Those who know me will know about my fascination with body modifications, especially tattoos. I haven't been a religious visitor to tattoo conventions, not out of choice but more due to other commitments getting in the way but this year I am determined to attend the two which are relatively local to me - the London International Tattoo Convention and the Brighton Tattoo Convention.
The whole project started off with me emailing Woody, the promoter of the Brighton Tattoo Convention about me having a cupcake stall there. Being a complete beginner, I really had NO idea what I was dealing with and you can imagine my absolute shock when Woody said and even went as far as striking a handsome deal with me as far as what acquiring a stall would cost me.
The month leading up to the convention involved me ordering banners, postcards and business cards for the cake enterprise, Whipped & Baked and also the daunting task of getting in touch with the Environmental Health department in order to get my domestic kitchen inspected. There was the last minute process of obtaining a Public & Products Liability insurance and also the sudden realisation that I would need sneezeguards for my stall. Then there were the cupcake cases to be bought in bulk, the Cash & Carry account to be got, the long list of ingredients that needed to be compiled, rechecked and sourced from the most economical supplier.
Two days leading up to the convention, I must have had on average 3 and half hours of sleep per night. I would start the process around 7.30pm and would crawl into bed at about 7.00a.m only to have to wake up at 9.00am on the Friday in order to get to the Brighton Racecourse to set up my stall.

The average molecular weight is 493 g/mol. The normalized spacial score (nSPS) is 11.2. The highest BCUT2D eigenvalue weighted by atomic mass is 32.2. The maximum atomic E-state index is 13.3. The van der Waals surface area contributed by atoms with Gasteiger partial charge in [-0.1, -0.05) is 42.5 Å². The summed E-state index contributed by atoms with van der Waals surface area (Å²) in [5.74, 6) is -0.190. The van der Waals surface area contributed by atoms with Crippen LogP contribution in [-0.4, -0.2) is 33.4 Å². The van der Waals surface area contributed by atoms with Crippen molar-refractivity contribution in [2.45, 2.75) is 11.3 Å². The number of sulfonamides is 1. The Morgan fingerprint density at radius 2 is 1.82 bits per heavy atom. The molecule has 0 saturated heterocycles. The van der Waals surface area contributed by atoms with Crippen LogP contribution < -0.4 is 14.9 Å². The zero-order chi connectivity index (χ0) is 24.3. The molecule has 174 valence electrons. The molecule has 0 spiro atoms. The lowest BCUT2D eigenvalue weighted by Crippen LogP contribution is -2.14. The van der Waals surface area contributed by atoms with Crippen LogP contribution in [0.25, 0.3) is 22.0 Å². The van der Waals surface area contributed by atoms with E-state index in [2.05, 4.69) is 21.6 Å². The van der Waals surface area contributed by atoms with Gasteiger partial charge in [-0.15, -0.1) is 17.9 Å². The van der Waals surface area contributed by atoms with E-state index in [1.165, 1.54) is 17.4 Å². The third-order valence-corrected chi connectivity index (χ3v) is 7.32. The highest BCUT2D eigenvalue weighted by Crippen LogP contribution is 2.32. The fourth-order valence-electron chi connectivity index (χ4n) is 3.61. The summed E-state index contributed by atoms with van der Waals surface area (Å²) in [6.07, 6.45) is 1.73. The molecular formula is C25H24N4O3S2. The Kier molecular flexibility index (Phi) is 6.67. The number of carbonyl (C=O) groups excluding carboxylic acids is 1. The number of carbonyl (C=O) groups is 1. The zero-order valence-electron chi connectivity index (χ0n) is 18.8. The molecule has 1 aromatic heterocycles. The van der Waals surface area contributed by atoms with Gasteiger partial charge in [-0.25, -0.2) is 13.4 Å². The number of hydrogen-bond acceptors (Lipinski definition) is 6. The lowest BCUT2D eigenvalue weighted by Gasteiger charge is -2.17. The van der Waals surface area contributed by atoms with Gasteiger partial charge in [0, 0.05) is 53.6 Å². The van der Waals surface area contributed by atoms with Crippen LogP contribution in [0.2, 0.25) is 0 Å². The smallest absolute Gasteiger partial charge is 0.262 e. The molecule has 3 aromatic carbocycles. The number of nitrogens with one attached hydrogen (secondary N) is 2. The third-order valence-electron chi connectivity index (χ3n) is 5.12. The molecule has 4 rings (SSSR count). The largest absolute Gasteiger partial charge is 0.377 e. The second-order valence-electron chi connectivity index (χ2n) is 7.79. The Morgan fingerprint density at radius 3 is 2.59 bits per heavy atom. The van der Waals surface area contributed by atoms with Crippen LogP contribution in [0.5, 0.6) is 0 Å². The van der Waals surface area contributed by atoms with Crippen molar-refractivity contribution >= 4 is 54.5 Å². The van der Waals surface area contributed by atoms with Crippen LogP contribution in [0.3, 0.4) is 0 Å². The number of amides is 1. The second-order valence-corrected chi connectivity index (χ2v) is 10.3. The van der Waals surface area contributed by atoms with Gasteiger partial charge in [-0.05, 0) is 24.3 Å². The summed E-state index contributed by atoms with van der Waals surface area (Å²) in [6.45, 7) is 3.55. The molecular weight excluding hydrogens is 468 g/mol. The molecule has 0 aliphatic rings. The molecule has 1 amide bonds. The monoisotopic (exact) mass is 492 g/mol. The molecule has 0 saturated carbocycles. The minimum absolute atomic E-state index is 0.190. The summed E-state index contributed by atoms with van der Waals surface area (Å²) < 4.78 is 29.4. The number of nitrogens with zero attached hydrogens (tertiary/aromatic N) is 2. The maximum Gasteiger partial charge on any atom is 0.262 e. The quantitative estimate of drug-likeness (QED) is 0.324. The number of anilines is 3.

One of the two sneezeguards I had made for the convention
I love the fact we were under the Runners & Riders sign
The view across the hall as we were setting up
I did have the wisdom to make the handmade decorations for the cupcakes ahead of time as they were made from fondant. I think they look pretty quirky and cute.
And this is how the stall looked like on the day. I was pretty happy with it. It was as close to what I had imagined it looking given the short period of time we had to prepare for it.
That is Slavie (aka he who moves heavy things for us) behind the stall
We actually did really well. Our stall caught everyone's attention and we had several photographers requesting to take photos of our cakes. We sold out of brownies and cinnamon rolls. People were repeat buying and asking us if we did weddings and where we normally traded from. Whipped & Baked's website has received more fresh hits since the convention and I am now working out the logistics of getting a stall at the London Tattoo Convention.
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